You didn’t need to attend the 2021 Sundance Film Festival to realize that the independent film industry is in deep trouble. But it certainly helped.
Across seven days, starting Jan. 28, the 37th edition of the festival that Robert Redford built – and which acts as the base of North America’s adult-oriented, non-blockbuster film ecosystem – unfolded in a manner both familiar and distressingly strange.
For starters: This was a virtual event. While there were satellite screenings in select U.S. theatres, most of the critics, filmmakers and decision-makers who typically shove themselves into Park City, Utah, every January were forced this year to watch, review, buy and sell films from the comfort of their couches/beds/bathrooms. There were even virtual “parties,” which produced one of the saddest images I’ve seen in my lifetime: a film critic’s stone-faced avatar sitting atop a wiggly digitized body, alone in an empty simulacrum of a Park City lounge.
Technically, the online shift made Sundance more accessible than ever. It certainly helped me, as I’ve never had the opportunity to fly down and expense a $5,000-a-week Airbnb that I would’ve had to share with seven of my closest film-critic frenemies. But even in its 2021 iteration, Sundance is something of an in-the-know, virtually roped-off event: Whatever films trickle out of its digital environs won’t be viewed by real-deal audiences for months, if ever. (Canadians were, as usual, left behind, geo-blocked from almost all of Sundance’s programming – though TIFF 2020 blocked viewers outside its borders, too, so it evens out.)
And about those films: Although it is wildly unfair to compare, look at what Sundance 2020, the unbeknownst last hurrah of the movie industry, offered just 12 months ago: Promising Young Woman, Palm Springs, The Nest, First Cow, Minari, Never Rarely Sometimes Always, The Assistant, Possessor, The 40-Year-Old Version, Kajillionaire, Relic. Basically, titles that would end up being the most acclaimed, Oscar-tipped of movies the year.
Of course, it helps when 95 per cent of competition abandons the release calendar. Still, last year’s Sundance proved to be an embarrassment of riches. This year? Mostly a straight-up embarrassment. And one that highlights the fault lines of pandemic-era Hollywood: filmmakers struggling to adjust to COVID-19 restrictions, desperate-for-content streamers spending money as if it was the end of the world (fair!), producers holding back promising titles for whenever a real theatrical market returns, and second- and third-rate productions getting passes from programmers because nothing else is available.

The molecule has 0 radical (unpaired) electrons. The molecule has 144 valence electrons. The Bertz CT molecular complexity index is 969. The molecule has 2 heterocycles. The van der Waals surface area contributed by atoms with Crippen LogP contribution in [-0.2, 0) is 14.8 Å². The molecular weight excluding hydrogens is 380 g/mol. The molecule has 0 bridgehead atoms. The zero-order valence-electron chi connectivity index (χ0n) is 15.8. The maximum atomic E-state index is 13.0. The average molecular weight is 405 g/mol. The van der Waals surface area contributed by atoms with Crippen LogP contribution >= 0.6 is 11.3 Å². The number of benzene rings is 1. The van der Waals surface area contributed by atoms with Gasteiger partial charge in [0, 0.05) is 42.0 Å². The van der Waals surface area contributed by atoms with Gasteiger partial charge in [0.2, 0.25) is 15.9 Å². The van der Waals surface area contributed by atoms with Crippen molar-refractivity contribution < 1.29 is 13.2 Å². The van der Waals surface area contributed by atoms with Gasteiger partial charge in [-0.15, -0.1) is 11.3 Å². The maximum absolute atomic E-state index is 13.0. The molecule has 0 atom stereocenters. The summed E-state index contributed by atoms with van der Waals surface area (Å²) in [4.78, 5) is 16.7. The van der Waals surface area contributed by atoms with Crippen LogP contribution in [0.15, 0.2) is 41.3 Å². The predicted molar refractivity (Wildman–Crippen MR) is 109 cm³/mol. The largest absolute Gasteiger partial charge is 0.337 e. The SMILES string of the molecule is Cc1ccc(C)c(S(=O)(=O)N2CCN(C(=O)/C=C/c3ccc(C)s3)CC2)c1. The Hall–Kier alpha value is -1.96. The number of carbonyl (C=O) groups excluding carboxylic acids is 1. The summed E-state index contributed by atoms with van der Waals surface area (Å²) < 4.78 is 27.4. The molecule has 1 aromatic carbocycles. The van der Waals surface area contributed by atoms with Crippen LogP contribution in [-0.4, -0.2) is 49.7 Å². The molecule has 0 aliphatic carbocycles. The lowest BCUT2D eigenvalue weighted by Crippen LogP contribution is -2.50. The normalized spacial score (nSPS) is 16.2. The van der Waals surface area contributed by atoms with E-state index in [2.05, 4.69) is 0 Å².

Of the 20 feature films I watched over the course of the festival (about 27 per cent of the total lineup), I felt like I was getting a glimpse of an even-more-depressing-than-now future.
Turns out, for instance, that making movies during a pandemic doesn’t equate to making good movies. The L.A.-set comedy How It Ends and the British folk-horror lark In the Earth were both conceived and shot in a coronavirus world. But neither film has anything new to say other than reminding us how much this moment truly sucks.
There was little relief, either, in the quirky-slash-eccentric-slash-unbearably-sad films that typically populate Sundance’s slate. The animated mumblecore experiment Cryptozoo, the suicide-pact buddy comedy On the Count of Three, the escaping-family-tragedy drama Land, the polyamory rom-com Ma Belle, My Beauty – all felt in need of another polish or three, and all underlined the likelihood that the festival was facing a dearth of submissions.
On social media – the only place to gauge reaction in a lobby-less world – colleagues swooned for the school-shooting drama Mass, the “explosive” COVID-19 documentary In the Same Breath, and the feel-good family drama CODA. But none lingered in my mind very long, or longer than it took to compose a snotty little tweet review. Even Prisoners of the Ghostland, a Sion Sono movie in which Nicolas Cage battles samurais and spirits in a post-apocalyptic Japan that seems explicitly designed for my brain, was too wan to lift my spirits.
There were highlights, here and there. The Pink Cloud, an ultra-prescient dystopian drama from Brazil’s Iuli Gerbase, shook me deeply. Jane Schoenbrun’s screen-life horror experiment We’re All Going to the World’s Fair displayed tremendous confidence and visual wit. Questlove’s archival concert documentary Summer of Soul was a much-needed blast of artistic energy and political fury. Two Canadian holdovers from last fall’s TIFF, the revenge film Violation and the short Black Bodies, are admirable in their intensity. And I’m still wrestling with my feelings over Ninja Thyberg’s Pleasure, an assaultive look at L.A.’s porn industry.
But a handful of delights can only float me so far. And I can’t imagine many of the titles, whenever they might be released, making a sizable dent in culture. (Okay, Summer of Soul could hit the mark.)
Perhaps the pandemic state of things has made me an incurable grump (or grumpier than usual). But the reception I was seeing for titles such as CODA – which was bought by Apple TV+ for a record US$25-million a few days before sweeping the festival’s awards – suggested that the industry is so desperate for good news that it is now grading on a curve, instead of responsibly flattening it.
There is a recurring joke in film circles that the reason so many critics go bananas for Sundance titles that evaporate outside Park City (The Report, Late Night, Me and Earl and the Dying Girl, Happy, Texas, etc.) is that the thin mountain air affects one’s judgment. But the fact that everyone was at sea level this year still didn’t stop the industry from getting high off a decidedly down-to-earth supply. Here’s to genuine peaks at Sundance 2022.
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